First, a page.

This Blitzen Trapper article was written by Tim Thackray, a GIGsoup contributor. Edited by Natalie Whitehouse
At what point do you become a successful band? Three EPs? Eight records? Three record labels? Two live albums? With stats like that we could be talking about a legacy artist about to embark on a tour of your city’s local mega arenas. In this case though, we’re discussing Blitzen Trapper – a band who whose name is more likely to evoke thoughts of a Christmas B-movie rather than top the radio playlists.
The five-piece have been plugging away since 2003 (even longer under the original guise of Garmonbozia) and are certainly not short of critical acclaim (2008 record ‘Furr’ found a place on many a ‘best of’ list) but the alt-country group are no closer to breaking into the widespread consciousness. Of course, the size of the venues you play has never reflected the quality of the music and the fact that Blitzen Trapper are still making music – and pretty great music – together after a decade sounds like a success.
The key to longevity in a music career seems to rely on two things: passion for the thing that you’re creating and being open minded to trying new ideas. Often the two go hand in hand. The Portland-based band have certainly never sat still for too long musically speaking, producing a back catalogue veering from porchside country and Dylan-esque folk to psychedelic and prog rock.
For their eighth record, ‘All Across This Land,’ the group have channelled FM rock across ten tracks that take inspiration from Springsteen, Petty and countless others from the songbook of American drivetime. In contrast to their previous record, which they described as a futuristic hip-hop/country-rock hybrid, it might seem like playing it safe, but Blitzen Trapper always have enough in their pockets to sprinkle proceedings with a little stardust.
Opening with the brilliant ‘All Across This Land,’ a rollicking leather jacket of a song that combines ‘Symphony for the Devil’ style oohs with a chord progression Lynyrd Skynyrd would have been proud of. The band put down the marker that this won’t be your average middle of the road stadium affair. You’ve got to be pretty confident to name one of your tracks ‘Rock and Roll’ and for it not to be a complete failure, but they’ve ticked this box by track two as well.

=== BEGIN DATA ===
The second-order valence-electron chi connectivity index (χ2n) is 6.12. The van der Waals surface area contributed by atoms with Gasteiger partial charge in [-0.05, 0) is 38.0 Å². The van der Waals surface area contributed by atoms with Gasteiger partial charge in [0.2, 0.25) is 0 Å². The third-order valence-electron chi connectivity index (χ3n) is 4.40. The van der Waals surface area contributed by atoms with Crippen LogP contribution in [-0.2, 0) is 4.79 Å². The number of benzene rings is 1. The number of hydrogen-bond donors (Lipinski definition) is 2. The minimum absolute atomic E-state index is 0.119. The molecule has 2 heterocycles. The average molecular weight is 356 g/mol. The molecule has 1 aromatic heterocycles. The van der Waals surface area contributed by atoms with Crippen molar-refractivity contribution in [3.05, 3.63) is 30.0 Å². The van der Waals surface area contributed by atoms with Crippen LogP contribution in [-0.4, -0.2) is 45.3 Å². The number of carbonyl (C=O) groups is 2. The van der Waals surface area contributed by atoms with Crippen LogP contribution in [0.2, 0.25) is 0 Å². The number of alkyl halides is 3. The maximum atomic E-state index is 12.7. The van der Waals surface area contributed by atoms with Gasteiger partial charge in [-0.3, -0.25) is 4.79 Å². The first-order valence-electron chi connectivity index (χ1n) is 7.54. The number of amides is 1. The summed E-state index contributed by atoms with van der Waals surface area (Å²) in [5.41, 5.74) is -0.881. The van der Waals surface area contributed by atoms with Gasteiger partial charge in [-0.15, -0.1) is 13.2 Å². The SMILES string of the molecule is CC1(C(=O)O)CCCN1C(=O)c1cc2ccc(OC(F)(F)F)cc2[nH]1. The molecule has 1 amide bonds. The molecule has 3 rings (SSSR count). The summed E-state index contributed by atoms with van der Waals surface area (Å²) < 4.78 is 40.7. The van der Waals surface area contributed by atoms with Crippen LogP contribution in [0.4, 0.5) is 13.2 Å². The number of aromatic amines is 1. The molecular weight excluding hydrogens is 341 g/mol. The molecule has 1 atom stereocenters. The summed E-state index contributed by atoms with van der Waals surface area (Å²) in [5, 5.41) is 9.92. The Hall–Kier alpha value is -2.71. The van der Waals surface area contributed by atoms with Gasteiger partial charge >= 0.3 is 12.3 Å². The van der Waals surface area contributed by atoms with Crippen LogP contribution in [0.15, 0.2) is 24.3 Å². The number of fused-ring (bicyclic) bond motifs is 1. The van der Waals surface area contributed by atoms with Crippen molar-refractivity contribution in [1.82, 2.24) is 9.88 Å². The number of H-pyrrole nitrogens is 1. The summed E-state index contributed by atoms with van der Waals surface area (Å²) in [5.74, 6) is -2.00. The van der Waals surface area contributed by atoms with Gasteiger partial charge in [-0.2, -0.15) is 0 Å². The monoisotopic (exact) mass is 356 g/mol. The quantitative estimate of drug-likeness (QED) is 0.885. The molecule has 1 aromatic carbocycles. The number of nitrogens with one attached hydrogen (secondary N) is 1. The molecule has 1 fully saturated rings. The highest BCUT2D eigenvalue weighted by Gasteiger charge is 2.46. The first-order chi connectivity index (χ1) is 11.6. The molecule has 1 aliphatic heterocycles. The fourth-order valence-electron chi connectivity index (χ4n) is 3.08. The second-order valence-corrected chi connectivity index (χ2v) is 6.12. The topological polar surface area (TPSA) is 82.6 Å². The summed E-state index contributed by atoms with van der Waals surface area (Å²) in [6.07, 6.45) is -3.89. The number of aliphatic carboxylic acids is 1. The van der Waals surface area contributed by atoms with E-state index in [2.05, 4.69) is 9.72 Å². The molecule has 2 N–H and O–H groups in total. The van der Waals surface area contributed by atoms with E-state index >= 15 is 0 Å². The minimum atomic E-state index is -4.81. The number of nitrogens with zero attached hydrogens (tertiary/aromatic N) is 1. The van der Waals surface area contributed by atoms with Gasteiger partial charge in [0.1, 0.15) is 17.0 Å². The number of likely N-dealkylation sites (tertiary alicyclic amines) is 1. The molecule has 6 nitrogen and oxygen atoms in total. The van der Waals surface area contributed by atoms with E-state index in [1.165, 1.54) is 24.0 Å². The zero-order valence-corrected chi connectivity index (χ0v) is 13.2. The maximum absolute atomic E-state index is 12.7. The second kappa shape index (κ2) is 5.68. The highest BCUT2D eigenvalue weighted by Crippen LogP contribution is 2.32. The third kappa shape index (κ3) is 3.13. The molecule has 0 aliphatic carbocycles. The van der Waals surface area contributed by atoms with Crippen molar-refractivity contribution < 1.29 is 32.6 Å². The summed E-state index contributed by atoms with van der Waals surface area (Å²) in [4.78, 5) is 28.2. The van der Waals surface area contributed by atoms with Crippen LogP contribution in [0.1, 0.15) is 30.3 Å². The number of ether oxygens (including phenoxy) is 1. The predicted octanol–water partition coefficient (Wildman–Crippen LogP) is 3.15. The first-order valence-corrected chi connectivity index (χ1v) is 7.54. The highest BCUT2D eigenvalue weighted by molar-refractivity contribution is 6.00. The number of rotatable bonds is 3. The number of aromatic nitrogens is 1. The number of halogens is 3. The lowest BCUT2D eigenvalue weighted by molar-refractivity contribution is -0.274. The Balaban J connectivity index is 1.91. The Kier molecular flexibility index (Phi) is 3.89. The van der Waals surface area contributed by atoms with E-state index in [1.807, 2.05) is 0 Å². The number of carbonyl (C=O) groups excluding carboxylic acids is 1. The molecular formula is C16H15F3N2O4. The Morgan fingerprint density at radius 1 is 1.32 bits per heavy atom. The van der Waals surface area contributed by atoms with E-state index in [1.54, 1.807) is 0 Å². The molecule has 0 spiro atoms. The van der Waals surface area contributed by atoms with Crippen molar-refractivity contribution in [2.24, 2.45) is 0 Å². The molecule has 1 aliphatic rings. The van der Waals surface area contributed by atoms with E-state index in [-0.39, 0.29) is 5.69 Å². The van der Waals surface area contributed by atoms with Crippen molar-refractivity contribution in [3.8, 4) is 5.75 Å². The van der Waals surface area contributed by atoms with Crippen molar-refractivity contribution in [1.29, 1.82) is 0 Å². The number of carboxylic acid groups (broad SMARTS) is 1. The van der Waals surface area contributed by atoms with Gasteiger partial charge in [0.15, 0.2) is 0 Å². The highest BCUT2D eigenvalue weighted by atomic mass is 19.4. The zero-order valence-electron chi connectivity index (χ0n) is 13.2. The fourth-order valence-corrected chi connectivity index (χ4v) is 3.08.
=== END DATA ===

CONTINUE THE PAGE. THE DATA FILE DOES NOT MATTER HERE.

The wonderful ‘Mystery and Wonder’ follows, an ode to romance over the years, not regretting a thing and how the basics of love don’t really change whether you’re 15 or 29. Later on, ‘Cadillac Road’ takes a more brooding take on the trials and tribulations of everyday life, bringing in a skyscraper piano riff with warm 70’s synths and heartfelt lyrics. Much of Blitzen Trapper’s work has been written by the lead singer Eric Earley and the lyrics on ‘All Across This Land’ leave the listener with a sense of affirmation from a man who sounds like he’s lived through his share of heartbreak and setbacks, but is always looking for a positive somewhere beneath.
Tracks such as ‘Lonesome Angel’ and ‘Let The Cards Fall’ bring more country elements to the table, which can help break up the bravado of the other songs. The latter’s lyrics highlight perhaps one of the reasons behind the group’s lasting presence – “and I know what I know and I do just how I do, so let the cards fall how they will and the prayers be answered through and through”. If Earley has accepted his (and his band’s) place in the world then it affords him the opportunity to sounds completely comfortable and at ease with the music he creates.
The album ends with the beautiful ‘Across The River’ that follows the tale of a man who “left his home and nearly drowned for a glimpse of something few had ever seen.” With its ‘Oh Me Oh My’ chorus it sounds like a classic folk song that should be sung around the dying embers of a camp fire. It’s testament to the group that they can veer from swinging greaser anthems about Cadillacs and Fenders to such poetic and enchanting moments without a jolt of a gear change.
Comfortable in their own skin and baring all to the world album after album, Blitzen Trapper might not sell out your local arena, but they deserve to find a place in your heart.
‘All Across This Land’ is out on the 2nd October via Lojinx.